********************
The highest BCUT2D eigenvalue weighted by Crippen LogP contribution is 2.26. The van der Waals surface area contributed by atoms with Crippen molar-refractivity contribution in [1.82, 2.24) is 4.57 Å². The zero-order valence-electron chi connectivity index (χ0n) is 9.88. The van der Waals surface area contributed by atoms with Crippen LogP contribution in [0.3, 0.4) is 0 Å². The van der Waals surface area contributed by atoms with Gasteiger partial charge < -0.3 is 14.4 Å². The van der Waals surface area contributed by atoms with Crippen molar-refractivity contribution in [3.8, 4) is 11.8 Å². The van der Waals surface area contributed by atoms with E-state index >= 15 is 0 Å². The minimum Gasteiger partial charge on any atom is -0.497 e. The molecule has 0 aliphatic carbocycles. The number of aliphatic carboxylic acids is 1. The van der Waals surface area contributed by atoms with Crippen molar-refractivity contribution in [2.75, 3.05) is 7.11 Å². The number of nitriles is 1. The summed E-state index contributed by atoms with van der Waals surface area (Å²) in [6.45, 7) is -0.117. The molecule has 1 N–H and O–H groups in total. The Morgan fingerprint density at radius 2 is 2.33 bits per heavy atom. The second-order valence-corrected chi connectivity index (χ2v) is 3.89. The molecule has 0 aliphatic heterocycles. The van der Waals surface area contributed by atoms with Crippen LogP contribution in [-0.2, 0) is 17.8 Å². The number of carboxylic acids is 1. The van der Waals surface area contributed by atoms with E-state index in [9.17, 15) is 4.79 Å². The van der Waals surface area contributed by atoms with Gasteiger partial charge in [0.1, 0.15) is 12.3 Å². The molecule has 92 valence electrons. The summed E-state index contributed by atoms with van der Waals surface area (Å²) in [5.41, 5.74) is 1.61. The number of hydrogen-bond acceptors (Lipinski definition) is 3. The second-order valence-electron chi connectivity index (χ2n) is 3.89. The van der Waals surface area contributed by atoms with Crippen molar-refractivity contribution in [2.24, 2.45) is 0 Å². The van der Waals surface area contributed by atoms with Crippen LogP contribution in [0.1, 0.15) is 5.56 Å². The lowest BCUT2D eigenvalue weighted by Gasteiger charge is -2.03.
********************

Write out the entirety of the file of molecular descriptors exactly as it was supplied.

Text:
The highest BCUT2D eigenvalue weighted by Crippen LogP contribution is 2.26. The van der Waals surface area contributed by atoms with Crippen molar-refractivity contribution in [1.82, 2.24) is 4.57 Å². The zero-order valence-electron chi connectivity index (χ0n) is 9.88. The van der Waals surface area contributed by atoms with Crippen LogP contribution in [0.3, 0.4) is 0 Å². The van der Waals surface area contributed by atoms with Gasteiger partial charge < -0.3 is 14.4 Å². The van der Waals surface area contributed by atoms with Crippen molar-refractivity contribution in [3.8, 4) is 11.8 Å². The van der Waals surface area contributed by atoms with E-state index >= 15 is 0 Å². The minimum Gasteiger partial charge on any atom is -0.497 e. The molecule has 0 aliphatic carbocycles. The number of aliphatic carboxylic acids is 1. The van der Waals surface area contributed by atoms with Crippen molar-refractivity contribution in [2.75, 3.05) is 7.11 Å². The number of nitriles is 1. The summed E-state index contributed by atoms with van der Waals surface area (Å²) in [6.45, 7) is -0.117. The molecule has 1 N–H and O–H groups in total. The Morgan fingerprint density at radius 2 is 2.33 bits per heavy atom. The second-order valence-corrected chi connectivity index (χ2v) is 3.89. The molecule has 0 aliphatic heterocycles. The van der Waals surface area contributed by atoms with Crippen LogP contribution in [-0.2, 0) is 17.8 Å². The number of carboxylic acids is 1. The van der Waals surface area contributed by atoms with E-state index in [9.17, 15) is 4.79 Å². The van der Waals surface area contributed by atoms with Gasteiger partial charge in [0.1, 0.15) is 12.3 Å². The molecule has 92 valence electrons. The summed E-state index contributed by atoms with van der Waals surface area (Å²) in [5.41, 5.74) is 1.61. The number of hydrogen-bond acceptors (Lipinski definition) is 3. The second-order valence-electron chi connectivity index (χ2n) is 3.89. The van der Waals surface area contributed by atoms with Crippen molar-refractivity contribution in [2.24, 2.45) is 0 Å². The van der Waals surface area contributed by atoms with Crippen LogP contribution in [0.1, 0.15) is 5.56 Å². The lowest BCUT2D eigenvalue weighted by Gasteiger charge is -2.03.